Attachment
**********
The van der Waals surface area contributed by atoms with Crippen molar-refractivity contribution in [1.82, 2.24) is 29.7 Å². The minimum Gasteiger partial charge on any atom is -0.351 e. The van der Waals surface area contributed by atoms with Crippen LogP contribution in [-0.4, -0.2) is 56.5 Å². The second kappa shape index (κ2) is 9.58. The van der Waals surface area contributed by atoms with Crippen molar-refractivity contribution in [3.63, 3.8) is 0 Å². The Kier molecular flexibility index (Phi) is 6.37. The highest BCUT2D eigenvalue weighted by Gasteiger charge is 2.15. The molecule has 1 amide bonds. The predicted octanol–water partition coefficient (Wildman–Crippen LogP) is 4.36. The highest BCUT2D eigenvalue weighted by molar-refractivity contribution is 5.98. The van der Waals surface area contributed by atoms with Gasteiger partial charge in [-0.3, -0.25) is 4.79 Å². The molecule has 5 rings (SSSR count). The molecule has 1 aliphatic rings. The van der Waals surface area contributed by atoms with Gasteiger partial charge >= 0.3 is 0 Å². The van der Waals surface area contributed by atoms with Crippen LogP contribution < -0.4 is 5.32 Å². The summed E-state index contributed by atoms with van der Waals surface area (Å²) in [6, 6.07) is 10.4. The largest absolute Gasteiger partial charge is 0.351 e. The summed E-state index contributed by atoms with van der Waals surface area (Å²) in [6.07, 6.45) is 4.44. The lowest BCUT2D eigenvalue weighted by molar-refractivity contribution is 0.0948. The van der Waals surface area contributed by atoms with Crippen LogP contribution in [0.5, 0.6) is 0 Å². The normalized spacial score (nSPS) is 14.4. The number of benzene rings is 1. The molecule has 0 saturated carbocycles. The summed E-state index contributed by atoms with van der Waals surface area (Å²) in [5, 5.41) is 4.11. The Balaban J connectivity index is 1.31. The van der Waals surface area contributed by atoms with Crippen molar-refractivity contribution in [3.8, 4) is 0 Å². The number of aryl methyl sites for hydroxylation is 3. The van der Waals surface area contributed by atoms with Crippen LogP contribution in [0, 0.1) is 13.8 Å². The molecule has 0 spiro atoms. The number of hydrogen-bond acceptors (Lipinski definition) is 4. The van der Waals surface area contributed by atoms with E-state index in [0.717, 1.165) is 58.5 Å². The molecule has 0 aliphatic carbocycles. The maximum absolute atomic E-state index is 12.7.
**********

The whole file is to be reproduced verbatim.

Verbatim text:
The van der Waals surface area contributed by atoms with Crippen molar-refractivity contribution in [1.82, 2.24) is 29.7 Å². The minimum Gasteiger partial charge on any atom is -0.351 e. The van der Waals surface area contributed by atoms with Crippen LogP contribution in [-0.4, -0.2) is 56.5 Å². The second kappa shape index (κ2) is 9.58. The van der Waals surface area contributed by atoms with Crippen molar-refractivity contribution in [3.63, 3.8) is 0 Å². The Kier molecular flexibility index (Phi) is 6.37. The highest BCUT2D eigenvalue weighted by Gasteiger charge is 2.15. The molecule has 1 amide bonds. The predicted octanol–water partition coefficient (Wildman–Crippen LogP) is 4.36. The highest BCUT2D eigenvalue weighted by molar-refractivity contribution is 5.98. The van der Waals surface area contributed by atoms with Gasteiger partial charge in [-0.3, -0.25) is 4.79 Å². The molecule has 5 rings (SSSR count). The molecule has 1 aliphatic rings. The van der Waals surface area contributed by atoms with Gasteiger partial charge >= 0.3 is 0 Å². The van der Waals surface area contributed by atoms with Crippen LogP contribution < -0.4 is 5.32 Å². The summed E-state index contributed by atoms with van der Waals surface area (Å²) in [6, 6.07) is 10.4. The largest absolute Gasteiger partial charge is 0.351 e. The summed E-state index contributed by atoms with van der Waals surface area (Å²) in [6.07, 6.45) is 4.44. The lowest BCUT2D eigenvalue weighted by molar-refractivity contribution is 0.0948. The van der Waals surface area contributed by atoms with Crippen LogP contribution in [0.5, 0.6) is 0 Å². The normalized spacial score (nSPS) is 14.4. The number of benzene rings is 1. The molecule has 0 saturated carbocycles. The summed E-state index contributed by atoms with van der Waals surface area (Å²) in [5, 5.41) is 4.11. The Balaban J connectivity index is 1.31. The van der Waals surface area contributed by atoms with Crippen molar-refractivity contribution in [3.8, 4) is 0 Å². The number of aryl methyl sites for hydroxylation is 3. The van der Waals surface area contributed by atoms with Crippen LogP contribution in [0, 0.1) is 13.8 Å². The molecule has 0 spiro atoms. The number of hydrogen-bond acceptors (Lipinski definition) is 4. The van der Waals surface area contributed by atoms with E-state index in [0.717, 1.165) is 58.5 Å². The molecule has 0 aliphatic carbocycles. The maximum absolute atomic E-state index is 12.7.